This is where the use of rolling EPS comes in. This approach is explained very well in Jim Slater’s investment classic, The Zulu Principle. I believe it to be a far superior way of using analysts’ forecasts to weigh up a company.

Rolling EPS takes a part of a current year’s forecast EPS and part of the following year’s forecast EPS to calculate a full one year EPS forecast for a company from today. This allows an investor to get a better perspective of the valuation of a company and allows them to compare it with similar companies on the same basis.

Let’s say it is January 1st, 2018 and you are looking at a company with a year ending June 30th. The forecast EPS is 20p and the forecast for the following year is 25p. To calculate a one year rolling EPS forecast for the year to January 2019 you take half of the June 2018 forecast – the six months from January to June 2018 – and half the 2019 forecast – the six months from July 2018 to January 2019.

The calculation is shown in the table below.

June 2018 June 2019
Forecast EPS (p) 20 25
Contribution to 1y rolling EPS (p) 10 12.5
One year rolling forecast EPS (p) 22.5
Share price 300
June 2018 PE 15
One year forecast rolling PE 13.3
June 2019 PE 12.0

Taking the caveat that forecasts can be wrong, by using a one year rolling EPS figure the PE ratio for a share trading at 300p is 13.3 times compared with 15 times using the June 2018 EPS forecast. The shares look more attractively valued.

This is important as the higher valuation using the June 2018 forecast might have put some investors off buying the shares. This is because they might only buy shares trading on a forecast PE ratio below a certain threshold or limit. By using the rolling PE, they might be able to buy an attractive share that they may have otherwise ignored for being too expensive.

Below is a table of popular and growing AIM listed companies. For many of them you can see that there is a significant difference between the forecast and rolling PE values. The forecast rolling PE might still be too high for some investors’ liking but it does show how it gives a more meaningful view of a company’s valuation than the forecast PE.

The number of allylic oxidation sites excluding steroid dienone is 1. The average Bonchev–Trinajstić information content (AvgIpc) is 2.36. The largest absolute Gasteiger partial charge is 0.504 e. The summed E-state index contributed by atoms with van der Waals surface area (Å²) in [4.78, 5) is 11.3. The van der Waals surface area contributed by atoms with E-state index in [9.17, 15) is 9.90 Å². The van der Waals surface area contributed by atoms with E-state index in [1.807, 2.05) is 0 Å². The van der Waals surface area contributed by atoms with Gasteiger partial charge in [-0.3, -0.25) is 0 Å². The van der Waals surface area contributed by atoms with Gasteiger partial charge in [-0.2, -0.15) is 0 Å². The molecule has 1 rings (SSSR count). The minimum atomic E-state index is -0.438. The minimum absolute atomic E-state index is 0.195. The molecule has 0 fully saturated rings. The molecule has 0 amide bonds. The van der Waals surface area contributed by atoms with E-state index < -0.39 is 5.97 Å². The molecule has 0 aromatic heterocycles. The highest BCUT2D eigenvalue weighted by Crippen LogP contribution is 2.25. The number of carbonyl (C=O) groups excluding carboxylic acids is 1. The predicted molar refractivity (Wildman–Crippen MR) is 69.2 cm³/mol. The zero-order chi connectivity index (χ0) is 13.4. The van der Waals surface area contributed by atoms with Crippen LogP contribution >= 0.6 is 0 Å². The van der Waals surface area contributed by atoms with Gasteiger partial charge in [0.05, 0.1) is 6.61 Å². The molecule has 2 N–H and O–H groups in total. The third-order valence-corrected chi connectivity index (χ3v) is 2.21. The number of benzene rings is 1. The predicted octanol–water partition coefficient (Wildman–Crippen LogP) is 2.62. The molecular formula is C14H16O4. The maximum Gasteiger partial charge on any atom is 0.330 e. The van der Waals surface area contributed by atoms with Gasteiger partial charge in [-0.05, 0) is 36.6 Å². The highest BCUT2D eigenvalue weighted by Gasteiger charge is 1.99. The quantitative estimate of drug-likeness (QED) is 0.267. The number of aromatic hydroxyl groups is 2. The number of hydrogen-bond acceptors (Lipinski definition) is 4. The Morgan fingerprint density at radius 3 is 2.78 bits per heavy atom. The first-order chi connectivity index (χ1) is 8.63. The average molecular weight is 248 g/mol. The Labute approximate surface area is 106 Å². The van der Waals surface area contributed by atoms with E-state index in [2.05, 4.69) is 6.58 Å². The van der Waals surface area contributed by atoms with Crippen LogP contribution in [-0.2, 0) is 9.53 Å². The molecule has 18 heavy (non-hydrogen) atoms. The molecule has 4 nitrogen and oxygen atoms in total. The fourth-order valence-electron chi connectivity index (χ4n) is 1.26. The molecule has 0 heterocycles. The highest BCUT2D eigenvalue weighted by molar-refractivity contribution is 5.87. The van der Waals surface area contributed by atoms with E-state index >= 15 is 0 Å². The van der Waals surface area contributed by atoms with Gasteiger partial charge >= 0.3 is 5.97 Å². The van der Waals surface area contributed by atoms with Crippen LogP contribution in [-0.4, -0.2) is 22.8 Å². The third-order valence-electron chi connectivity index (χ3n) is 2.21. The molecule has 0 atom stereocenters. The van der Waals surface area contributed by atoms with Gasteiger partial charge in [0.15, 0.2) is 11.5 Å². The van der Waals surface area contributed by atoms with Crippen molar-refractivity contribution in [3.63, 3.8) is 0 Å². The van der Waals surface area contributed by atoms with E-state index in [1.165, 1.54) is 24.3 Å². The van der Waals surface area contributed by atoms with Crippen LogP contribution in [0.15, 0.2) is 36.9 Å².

For example, an investor looking at Victoria PLC on the basis of a forecast PE of 27 might not find the shares to be attractively valued. A forecast rolling PE of 18 might get them to change their mind.

The rolling PE is also useful for weighing up companies with shrinking profits.

If we just reverse the 2018 and 2019 forecast numbers, we can see that the rolling PE is telling us that the shares in this case are more expensive than they look on forecast PE numbers. Here the rolling PE may protect the investor from thinking that a share is cheaper than it really is.

June 2018 June 2019
Forecast EPS (p) 25 20
Contribution to 1y rolling EPS (p) 12.5 10
One year rolling forecast EPS (p) 22.5
Share price 300
June 2018 PE 12
One year rolling forecast PE 13.3
June 2019 PE 15.0

Using rolling EPS to compare companies in the same sector

SharePad and ShareScope calculate rolling EPS and PE ratios for you. This comes in handy when you want to quickly compare the valuations of similar companies. The table below shows the UK pub sector forecast and rolling figures for EPS and PE.

Many companies in this sector are struggling to grow their profits which means that there is not a lot of difference between forecast and rolling numbers. The real outlier here is City Pub Group (click here to see my analysis of this company) where the rolling PE is significantly lower than the forecast PE.